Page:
I'm having a real hard time adjusting my clutch

I'm having a real hard time adjusting my clutch

ShowroomShine

Jeeper
Posts
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Location
Raleigh, NC
Vehicle(s)
1976 Jeep CJ 5, 258ci I6 3-Spd
Putting my jeep back together and having trouble adjusting the clutch. I have the rod and adjustment nut seemingly near all the way out, and the clutch wont disengage. I push the pedal down, and try to shift into reverse and it still grinds into gear.

I am certain I put the clutch and pressure plate together correctly, what else could be the problem?

No burs on shaft or splines.

New pressure plate

New throwout bearing

Fork is in good shape

Turned flywheel
 
Without seeing what you're seeing, i obviously can not be sure, but I'll take a stab at a couple potential ideas for ya.:D

1) Possible at all it's the wrong pressure plate and clutch disc thickness? What kind of pressure plate clutch did you go from (if you know) and what is the new one you are putting in?

2) have you tried adjusting the clutch pedal travel? This will possibly help adjust the other adjustment as well. You should have 3/4" to 1" of freeplay before the pedal begins to show resistance (from the top down, engaging the pedal)

3) are we sure the pilot bushing is in all the way, input shaft is also slipped all the way into pilot bushing, and the throwout bearing has not slipped out of the fork? It does shift through some gears correct?

I know you said " am certain I put the clutch and pressure plate together correctly, what else could be the problem? " BUT... :censored: happens... There are numerous times on this forum, I have seen someone say I know I put the disc in the correct direction towards motor, and after exhausting days of other checks etc, it has been revealed... They accidentally, with numerous rechecks before hand, still put the clutch disc in the wrong direction...

Just a final thought is all.

Post up some replies, and we'll see what we can get worked out.

:chug:

~ JR
 
Showroom,
In most clutch setups its pretty hard to turn the clutch disc around and put the hub and related spring plate in backwards simply because there normally is not enough clearance between the clutch hub and any recess in the back of the flywheel. Point is the clutch cover would have never gone on correctly. Not Impossible , but unlikely.
The linkage is pretty simple. you need ample down travel to release the disc. Also you need as stated before some free-play at the top of your peddle travel.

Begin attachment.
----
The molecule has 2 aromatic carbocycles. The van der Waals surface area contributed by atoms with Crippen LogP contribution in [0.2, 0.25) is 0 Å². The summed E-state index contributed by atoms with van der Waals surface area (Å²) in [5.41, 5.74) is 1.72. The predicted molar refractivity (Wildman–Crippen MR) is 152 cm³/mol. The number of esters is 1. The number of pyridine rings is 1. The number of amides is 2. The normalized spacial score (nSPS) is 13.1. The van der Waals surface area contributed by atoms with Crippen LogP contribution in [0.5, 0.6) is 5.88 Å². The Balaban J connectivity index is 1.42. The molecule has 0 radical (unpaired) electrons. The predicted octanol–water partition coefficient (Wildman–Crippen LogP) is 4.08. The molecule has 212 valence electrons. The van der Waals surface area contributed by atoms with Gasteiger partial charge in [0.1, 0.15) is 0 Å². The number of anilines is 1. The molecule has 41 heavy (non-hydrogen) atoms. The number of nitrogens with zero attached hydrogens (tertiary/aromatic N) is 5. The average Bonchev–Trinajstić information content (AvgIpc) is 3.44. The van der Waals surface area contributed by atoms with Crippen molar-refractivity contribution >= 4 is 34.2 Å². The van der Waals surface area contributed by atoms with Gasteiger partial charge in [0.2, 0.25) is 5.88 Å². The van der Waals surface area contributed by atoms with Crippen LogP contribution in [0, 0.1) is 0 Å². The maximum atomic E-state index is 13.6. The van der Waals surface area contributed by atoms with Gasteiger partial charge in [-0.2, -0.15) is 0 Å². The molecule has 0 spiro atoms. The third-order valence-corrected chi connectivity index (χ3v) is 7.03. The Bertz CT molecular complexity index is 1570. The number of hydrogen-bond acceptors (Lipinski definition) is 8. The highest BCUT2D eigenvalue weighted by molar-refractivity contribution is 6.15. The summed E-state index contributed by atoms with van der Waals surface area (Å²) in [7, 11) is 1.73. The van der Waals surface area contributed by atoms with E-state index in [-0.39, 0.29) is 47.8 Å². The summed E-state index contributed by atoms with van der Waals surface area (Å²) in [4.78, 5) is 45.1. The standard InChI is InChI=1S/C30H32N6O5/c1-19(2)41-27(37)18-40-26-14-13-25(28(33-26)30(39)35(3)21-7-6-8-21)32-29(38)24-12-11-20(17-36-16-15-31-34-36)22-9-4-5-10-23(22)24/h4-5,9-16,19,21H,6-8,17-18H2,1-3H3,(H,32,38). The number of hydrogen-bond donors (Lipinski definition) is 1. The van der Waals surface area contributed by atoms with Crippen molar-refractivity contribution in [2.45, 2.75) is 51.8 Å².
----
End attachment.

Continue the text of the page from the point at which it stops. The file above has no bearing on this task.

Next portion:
If you are not getting enough travel, look at all your points of linkage and check for wear & movement.
Hopefully when you replaced the Pressure Plate, clutch and throw out bearing you took the time to match up all the new components with the old. Any change in height should be understood and will effect your clutch linkage.
 
Once upon a time, I put a Borg Warner HD clutch and disc in my 77 CJ7. I had a hopped up 360 in it, and I burned out the OE original clutch, so I thought Id put a "heavier" clutch in it. Anyhow, the new clutch had so much "resistance" or "spring load" that it caused the firewall and bell crank linkage to flex in all directions, instead of releasing the clutch.

Took me a while to figure it out. I ran down a stock "spec" clutch, and installed it and the clutch released fine after that. This would have been in 1983-1984, the jeep was not rotted out yet, at that time.

Food for thought.
 
I just ran into a clutch problem myself where the disc splines couldn't ride up
the input shaft far enough....had to take .080 off the end of the disc or a better description would be I had to chamfer the splines facing the transmission.
This was after pulling all my hair out...it was a LUK clutch if that matters.

My symptoms were clutch pedal and linkage felt and worked fine, pedal would depress normally.
Couldn't shift into any gears without a lot of pressure/effort and grinding.
With the Jeep in gear, when trying to start the Jeep, the Jeep would want to move or inch forward or backwards with the clutch pedal depressed.
 
Id have someone watch the bellcrank/firewall area when you depress the clutch to make sure it isn't moving like someone else mentioned.

Make sure the fork is still on its pivot ball correctly.

You'll want about 1/8" max of fork movement before the TO bearing hits the pp.

Pull the fork boot off and look into the bell while someone pushes the clutch to see whats going on in there.
 
Id have someone watch the bellcrank/firewall area when you depress the clutch to make sure it isn't moving like someone else mentioned.

Make sure the fork is still on its pivot ball correctly.

You'll want about 1/8" max of fork movement before the TO bearing hits the pp.

Pull the fork boot off and look into the bell while someone pushes the clutch to see whats going on in there.
:agree: good advise
 

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